— wildly popular and among the best of its genre.
Bill, Jr. appeared before Disney's cartoon Steamboat
Willie. The coincidence of titles is not coincidental.
Steamboat Willie is a direct cartoon parody of Steamboat Bill,
and both are built upon a common song as a source. It is not
just from the invention of synchronized sound in The Jazz
Singer that we get Steamboat Willie. It is also
from Buster Keaton's invention of Steamboat Bill, Jr., itself
inspired by the song “Steamboat Bill,” that we get Steamboat
Willie, and then from Steamboat Willie, Mickey Mouse.
“borrowing” was nothing unique, either for Disney or for the
industry. Disney was always parroting the feature-length mainstream
films of his day. So did many others. Early cartoons are filled
with knockoffs — slight variations on winning themes; retellings
of ancient stories. The key to success was the brilliance
of the differences. With Disney, it was sound that gave his
animation its spark. Later, it was the quality of his work
relative to the production-line cartoons with which he competed.
Yet these additions were built upon a base that was borrowed.
Disney added to the work of others before him, creating something
new out of something just barely old.
this borrowing was slight. Sometimes it was significant. Think
about the fairy tales of the Brothers Grimm. If you're as
oblivious as I was, you're likely to think that these tales
are happy, sweet stories, appropriate for any child at bedtime.
In fact, the Grimm fairy tales are, well, for us, grim. It
is a rare and perhaps overly ambitious parent who would dare
to read these bloody, moralistic stories to his or her child,
at bedtime or anytime.
took these stories and retold them in a way that carried them
into a new age. He animated the stories, with both characters
and light. Without removing the elements of fear and danger
altogether, he made funny what was dark and injected a genuine
emotion of compassion where before there was fear. And not
just with the work of the Brothers Grimm. Indeed, the catalog
of Disney work drawing upon the work of others is astonishing
when set together: Snow White (1937), Fantasia
(1940), Pinocchio (1940), Dumbo (1941),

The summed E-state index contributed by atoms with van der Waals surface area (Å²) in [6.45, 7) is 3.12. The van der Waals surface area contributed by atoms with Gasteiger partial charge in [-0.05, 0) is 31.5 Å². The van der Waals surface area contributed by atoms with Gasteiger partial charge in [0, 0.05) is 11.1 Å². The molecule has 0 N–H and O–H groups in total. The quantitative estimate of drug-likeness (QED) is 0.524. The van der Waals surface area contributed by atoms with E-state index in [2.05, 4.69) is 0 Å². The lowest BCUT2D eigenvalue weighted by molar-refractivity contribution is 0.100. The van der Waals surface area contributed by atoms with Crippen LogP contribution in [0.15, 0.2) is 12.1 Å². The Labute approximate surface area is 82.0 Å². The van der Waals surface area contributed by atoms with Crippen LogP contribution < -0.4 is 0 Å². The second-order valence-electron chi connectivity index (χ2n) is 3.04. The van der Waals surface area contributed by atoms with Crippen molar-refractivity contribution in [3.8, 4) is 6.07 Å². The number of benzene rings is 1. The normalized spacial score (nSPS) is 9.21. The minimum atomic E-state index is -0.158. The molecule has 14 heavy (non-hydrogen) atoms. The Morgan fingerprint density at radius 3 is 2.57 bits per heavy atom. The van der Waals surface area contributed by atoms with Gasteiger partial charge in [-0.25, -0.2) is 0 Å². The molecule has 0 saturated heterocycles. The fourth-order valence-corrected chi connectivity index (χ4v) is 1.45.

Bambi (1942), Song of the South (1946),
Cinderella (1950), Alice in Wonderland (1951),
Robin Hood (1952), Peter Pan (1953), Lady
and the Tramp (1955), Mulan (1998), Sleeping
Beauty (1959), 101 Dalmatians (1961), The
Sword in the Stone (1963), and The Jungle Book (1967)
— not to mention a recent example that we should perhaps quickly
forget, Treasure Planet (2003). In all of these cases,
Disney (or Disney, Inc.) ripped creativity from the culture
around him, mixed that creativity with his own extraordinary
talent, and then burned that mix into the soul of his culture.
Rip, mix, and burn.
is a kind of creativity. It is a creativity that we should
remember and celebrate. There are some who would say that
there is no creativity except this kind. We don't need to
go that far to recognize its importance. We could call this
“Disney creativity,” though that would be a bit misleading.
It is, more precisely, “Walt Disney creativity” — a form of
expression and genius that builds upon the culture around
us and makes it something different.
1928, the culture that Disney was free to draw upon was relatively
fresh. The public domain in 1928 was not very old and was
therefore quite vibrant. The average term of copyright was
just around thirty years — for that minority of creative work
that was in fact copyrighted. That means that for thirty years,
on average, the authors or copyright holders of a creative
work had an “exclusive right” to control certain uses of the
work. To use this copyrighted work in limited ways required
the permission of the copyright owner.
the end of a copyright term, a work passes into the public
domain. No permission is then needed to draw upon or use that
work. No permission and, hence, no lawyers. The public domain
is a “lawyer-free zone.” Thus, most of the content from the